Thomas Lanier Clingman Bio-Sketch
QUICK FACTS (TLC)
Name: Thomas Lanier Clingman
Rank: Brigadier General
Education: University of North Carolina
Birth Date: July 27, 1812
Birth Place: Huntsville, NC
Death Date: November 3, 1897
Death Place: Morganton, NC
Thomas Lanier Clingman, born in Huntsville, NC on July 27, 1812, was the son of Jacob and Jane Clingman. He received his education from Iredell County public schools and private tutoring before enrolling at the University of North Carolina. He graduated from the University in 1832 and began to study law. Clingman finished his studies in 1834 and returned to Huntsville. Admitted to the bar, he set up his own practice. Thomas became a member of the N. C. House in 1835 before moving to Asheville in 1836. After serving in the N. C. Senate, he won election in 1843 to the U. S. House of Representatives. He lost re-election in 1845 but in 1847 returned to the U. S. House. Winning subsequent elections enabled him to serve continuously until May 7, 1858 when he replaced Senator Asa Biggs, who resigned. Winning this seat a second time, led to his expulsion due to his support of the Confederacy.
Clingman campaigned for the development of western North Carolina and performed geological studies of the area. Clingman got into a long dispute with Elijah Mitchell over what the tallest peak in the Black Mountain Range was. In 1857, Mitchell died in an accident while attempting to prove that his peak was taller than Clingman’s. In 1880, the U. S. Geological Department proved that Mount Mitchell was taller than Clingman’s Dome.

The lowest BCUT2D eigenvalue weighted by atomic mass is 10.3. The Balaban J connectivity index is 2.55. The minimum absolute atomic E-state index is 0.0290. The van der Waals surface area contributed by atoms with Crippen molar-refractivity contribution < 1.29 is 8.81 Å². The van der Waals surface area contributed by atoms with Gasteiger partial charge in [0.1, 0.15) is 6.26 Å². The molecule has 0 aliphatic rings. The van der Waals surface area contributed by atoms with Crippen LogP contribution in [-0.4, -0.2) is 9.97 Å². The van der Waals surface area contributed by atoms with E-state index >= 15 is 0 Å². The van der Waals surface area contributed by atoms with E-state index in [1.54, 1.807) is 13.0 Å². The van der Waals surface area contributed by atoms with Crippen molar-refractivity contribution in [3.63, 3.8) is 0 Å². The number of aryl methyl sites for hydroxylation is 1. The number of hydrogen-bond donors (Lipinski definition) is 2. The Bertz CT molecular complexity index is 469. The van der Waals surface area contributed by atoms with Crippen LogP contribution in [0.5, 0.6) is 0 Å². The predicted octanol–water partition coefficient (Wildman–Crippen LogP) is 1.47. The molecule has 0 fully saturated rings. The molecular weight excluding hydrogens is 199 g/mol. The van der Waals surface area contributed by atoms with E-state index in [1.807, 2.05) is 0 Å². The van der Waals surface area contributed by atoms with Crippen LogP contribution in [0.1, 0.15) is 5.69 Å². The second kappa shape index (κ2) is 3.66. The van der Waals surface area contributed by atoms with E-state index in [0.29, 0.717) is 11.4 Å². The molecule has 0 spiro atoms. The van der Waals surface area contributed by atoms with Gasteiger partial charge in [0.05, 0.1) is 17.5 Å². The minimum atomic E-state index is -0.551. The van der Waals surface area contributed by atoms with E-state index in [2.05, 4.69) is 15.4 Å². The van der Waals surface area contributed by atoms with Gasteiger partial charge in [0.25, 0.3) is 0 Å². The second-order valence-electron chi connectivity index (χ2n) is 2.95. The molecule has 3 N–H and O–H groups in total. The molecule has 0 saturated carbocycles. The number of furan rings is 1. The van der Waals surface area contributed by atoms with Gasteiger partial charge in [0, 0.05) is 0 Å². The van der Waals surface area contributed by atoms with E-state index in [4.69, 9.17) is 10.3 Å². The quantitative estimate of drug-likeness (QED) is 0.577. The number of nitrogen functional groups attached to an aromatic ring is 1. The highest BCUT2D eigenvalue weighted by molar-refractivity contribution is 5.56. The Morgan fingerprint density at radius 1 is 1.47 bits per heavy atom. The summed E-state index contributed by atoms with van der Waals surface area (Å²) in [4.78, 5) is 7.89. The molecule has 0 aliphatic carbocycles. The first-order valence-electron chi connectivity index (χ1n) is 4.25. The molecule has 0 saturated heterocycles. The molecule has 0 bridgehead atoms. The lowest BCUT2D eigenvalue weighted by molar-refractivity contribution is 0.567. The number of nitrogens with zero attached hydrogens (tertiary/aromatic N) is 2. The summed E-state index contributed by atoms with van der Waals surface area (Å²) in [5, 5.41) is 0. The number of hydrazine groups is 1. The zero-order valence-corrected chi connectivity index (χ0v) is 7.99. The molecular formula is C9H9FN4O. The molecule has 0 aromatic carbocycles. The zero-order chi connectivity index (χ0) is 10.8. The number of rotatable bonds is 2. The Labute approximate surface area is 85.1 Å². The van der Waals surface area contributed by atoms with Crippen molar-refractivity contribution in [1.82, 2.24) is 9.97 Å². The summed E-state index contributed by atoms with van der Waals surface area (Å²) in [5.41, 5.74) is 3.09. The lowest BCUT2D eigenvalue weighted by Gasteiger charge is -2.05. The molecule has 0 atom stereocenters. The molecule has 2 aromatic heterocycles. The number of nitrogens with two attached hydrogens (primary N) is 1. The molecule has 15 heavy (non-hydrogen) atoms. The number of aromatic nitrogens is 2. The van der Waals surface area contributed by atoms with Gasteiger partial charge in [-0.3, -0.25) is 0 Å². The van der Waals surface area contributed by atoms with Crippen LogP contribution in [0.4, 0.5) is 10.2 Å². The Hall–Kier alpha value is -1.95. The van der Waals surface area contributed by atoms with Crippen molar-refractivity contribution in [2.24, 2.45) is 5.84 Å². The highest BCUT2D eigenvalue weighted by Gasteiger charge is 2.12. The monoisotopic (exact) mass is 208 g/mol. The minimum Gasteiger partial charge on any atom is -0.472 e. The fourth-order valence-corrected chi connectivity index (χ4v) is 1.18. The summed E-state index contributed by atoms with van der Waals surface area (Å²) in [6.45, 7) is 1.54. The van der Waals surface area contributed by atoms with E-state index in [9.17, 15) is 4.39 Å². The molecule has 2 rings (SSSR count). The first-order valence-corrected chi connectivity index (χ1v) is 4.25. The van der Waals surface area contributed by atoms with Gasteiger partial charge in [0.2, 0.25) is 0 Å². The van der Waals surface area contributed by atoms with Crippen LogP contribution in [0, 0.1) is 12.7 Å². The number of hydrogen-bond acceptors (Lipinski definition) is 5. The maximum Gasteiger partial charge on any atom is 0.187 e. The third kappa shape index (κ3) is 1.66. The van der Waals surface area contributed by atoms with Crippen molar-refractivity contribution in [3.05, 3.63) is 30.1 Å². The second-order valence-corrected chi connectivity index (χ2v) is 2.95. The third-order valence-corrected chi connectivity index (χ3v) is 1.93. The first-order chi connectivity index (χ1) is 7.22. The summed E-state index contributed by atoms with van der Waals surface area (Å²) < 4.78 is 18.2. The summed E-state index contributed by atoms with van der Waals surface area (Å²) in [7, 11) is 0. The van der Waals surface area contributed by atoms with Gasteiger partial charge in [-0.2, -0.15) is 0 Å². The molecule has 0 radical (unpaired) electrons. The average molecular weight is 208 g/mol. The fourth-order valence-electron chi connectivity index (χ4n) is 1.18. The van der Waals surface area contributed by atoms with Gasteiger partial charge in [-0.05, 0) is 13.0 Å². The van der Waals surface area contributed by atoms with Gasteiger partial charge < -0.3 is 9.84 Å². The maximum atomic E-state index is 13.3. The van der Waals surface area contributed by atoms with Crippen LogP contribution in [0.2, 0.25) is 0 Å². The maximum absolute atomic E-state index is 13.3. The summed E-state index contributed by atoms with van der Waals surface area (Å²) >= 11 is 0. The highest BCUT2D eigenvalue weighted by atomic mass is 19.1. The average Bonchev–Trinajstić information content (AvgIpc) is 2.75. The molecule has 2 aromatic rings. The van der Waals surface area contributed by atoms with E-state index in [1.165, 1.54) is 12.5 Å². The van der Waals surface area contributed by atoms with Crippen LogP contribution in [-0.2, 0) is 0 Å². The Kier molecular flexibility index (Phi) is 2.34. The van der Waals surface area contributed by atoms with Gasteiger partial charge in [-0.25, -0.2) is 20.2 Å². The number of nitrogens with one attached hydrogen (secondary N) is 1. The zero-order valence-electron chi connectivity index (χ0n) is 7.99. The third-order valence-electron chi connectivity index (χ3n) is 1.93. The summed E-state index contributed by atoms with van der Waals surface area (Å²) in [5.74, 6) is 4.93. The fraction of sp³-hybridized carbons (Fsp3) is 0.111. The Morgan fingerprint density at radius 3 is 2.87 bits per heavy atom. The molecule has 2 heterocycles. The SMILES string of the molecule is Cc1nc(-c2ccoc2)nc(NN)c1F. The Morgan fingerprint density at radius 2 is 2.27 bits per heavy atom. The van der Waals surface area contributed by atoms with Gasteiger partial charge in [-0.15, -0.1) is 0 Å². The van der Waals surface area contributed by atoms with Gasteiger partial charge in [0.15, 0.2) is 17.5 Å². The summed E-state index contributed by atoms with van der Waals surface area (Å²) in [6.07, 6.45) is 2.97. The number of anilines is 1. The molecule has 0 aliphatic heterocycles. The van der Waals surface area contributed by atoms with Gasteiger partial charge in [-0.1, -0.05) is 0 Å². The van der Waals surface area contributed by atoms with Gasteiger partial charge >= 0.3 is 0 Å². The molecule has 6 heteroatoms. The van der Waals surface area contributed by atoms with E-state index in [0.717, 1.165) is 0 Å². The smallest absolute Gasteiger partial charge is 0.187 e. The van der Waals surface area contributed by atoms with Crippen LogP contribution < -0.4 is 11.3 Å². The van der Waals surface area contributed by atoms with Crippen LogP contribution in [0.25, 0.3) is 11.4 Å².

At the onset of the Civil War, Thomas Clingman commanded the 25th N. C. Infantry in the Peninsula Campaign. He received a promotion to brigadier general in May of 1862. He served with the Army of Northern Virginia until August when he received orders to North Carolina to help in the defense of the state.
Clingman led his brigade in actions around Goldsboro. He, also, led them in an unsuccessful attempt to re-take New Bern, NC under George E. Pickett in 1864. May 16, 1864 saw Clingman and his brigade at Drewry’s Bluff under P. G. T. Beauregard in defense of Richmond. He fought again with the Army of Northern Virginia at Cold Harbor on May 31, 1864 where he received slight wounds in the head. In a battle for the Petersburg and Weldon Railroad, Clingman received a severe wound to the leg and had to return to North Carolina to recover. He rejoined his brigade in April 1865 which was under the command of Joseph E. Johnston. General Clingman ended his part in the war with the surrender of General Johnston on April 26, 1865 to Gen. William T. Sherman.
Upon the end of hostilities, Thomas L. Clingman returned to Asheville and the practice of law. In 1875, he served on the Democratic National Convention. He never ran for elected office again. Thomas Clingman never married. He died in Morganton, NC on November 3, 1897. His body rests in the Riverside Cemetery in Asheville, NC.